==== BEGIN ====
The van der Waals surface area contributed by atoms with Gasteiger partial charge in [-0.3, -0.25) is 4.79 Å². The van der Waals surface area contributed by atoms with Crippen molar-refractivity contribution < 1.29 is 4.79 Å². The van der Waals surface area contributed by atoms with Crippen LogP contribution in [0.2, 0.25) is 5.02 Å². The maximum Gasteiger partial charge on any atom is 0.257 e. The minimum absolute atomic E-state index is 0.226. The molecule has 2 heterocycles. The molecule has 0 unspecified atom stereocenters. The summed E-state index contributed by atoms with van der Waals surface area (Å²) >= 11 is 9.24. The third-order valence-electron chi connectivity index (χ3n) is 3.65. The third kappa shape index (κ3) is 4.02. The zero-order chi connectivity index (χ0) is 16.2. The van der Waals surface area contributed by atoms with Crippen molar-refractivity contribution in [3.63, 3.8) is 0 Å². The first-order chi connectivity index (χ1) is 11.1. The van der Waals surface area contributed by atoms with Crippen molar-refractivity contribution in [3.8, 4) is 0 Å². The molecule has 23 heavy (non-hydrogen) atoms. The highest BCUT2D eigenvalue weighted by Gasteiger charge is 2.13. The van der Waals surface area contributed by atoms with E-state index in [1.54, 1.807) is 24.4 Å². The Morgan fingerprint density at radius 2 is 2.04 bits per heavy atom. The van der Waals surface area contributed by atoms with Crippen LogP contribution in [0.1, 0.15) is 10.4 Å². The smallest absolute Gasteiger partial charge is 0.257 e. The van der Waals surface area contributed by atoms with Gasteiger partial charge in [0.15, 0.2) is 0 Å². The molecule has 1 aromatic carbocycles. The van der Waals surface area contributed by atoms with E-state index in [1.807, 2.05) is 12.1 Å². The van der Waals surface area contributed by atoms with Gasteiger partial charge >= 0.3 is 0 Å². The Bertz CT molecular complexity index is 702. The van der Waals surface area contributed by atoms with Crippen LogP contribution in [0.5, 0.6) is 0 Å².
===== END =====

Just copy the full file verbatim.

The van der Waals surface area contributed by atoms with Gasteiger partial charge in [-0.3, -0.25) is 4.79 Å². The van der Waals surface area contributed by atoms with Crippen molar-refractivity contribution < 1.29 is 4.79 Å². The van der Waals surface area contributed by atoms with Crippen LogP contribution in [0.2, 0.25) is 5.02 Å². The maximum Gasteiger partial charge on any atom is 0.257 e. The minimum absolute atomic E-state index is 0.226. The molecule has 2 heterocycles. The molecule has 0 unspecified atom stereocenters. The summed E-state index contributed by atoms with van der Waals surface area (Å²) >= 11 is 9.24. The third-order valence-electron chi connectivity index (χ3n) is 3.65. The third kappa shape index (κ3) is 4.02. The zero-order chi connectivity index (χ0) is 16.2. The van der Waals surface area contributed by atoms with Crippen molar-refractivity contribution in [3.63, 3.8) is 0 Å². The first-order chi connectivity index (χ1) is 11.1. The van der Waals surface area contributed by atoms with Crippen molar-refractivity contribution in [3.8, 4) is 0 Å². The molecule has 23 heavy (non-hydrogen) atoms. The highest BCUT2D eigenvalue weighted by Gasteiger charge is 2.13. The van der Waals surface area contributed by atoms with E-state index in [1.54, 1.807) is 24.4 Å². The Morgan fingerprint density at radius 2 is 2.04 bits per heavy atom. The van der Waals surface area contributed by atoms with Crippen LogP contribution in [0.1, 0.15) is 10.4 Å². The smallest absolute Gasteiger partial charge is 0.257 e. The van der Waals surface area contributed by atoms with Gasteiger partial charge in [0.15, 0.2) is 0 Å². The molecule has 1 aromatic carbocycles. The van der Waals surface area contributed by atoms with E-state index in [1.807, 2.05) is 12.1 Å². The van der Waals surface area contributed by atoms with Gasteiger partial charge >= 0.3 is 0 Å². The Bertz CT molecular complexity index is 702. The van der Waals surface area contributed by atoms with Crippen LogP contribution in [0.5, 0.6) is 0 Å².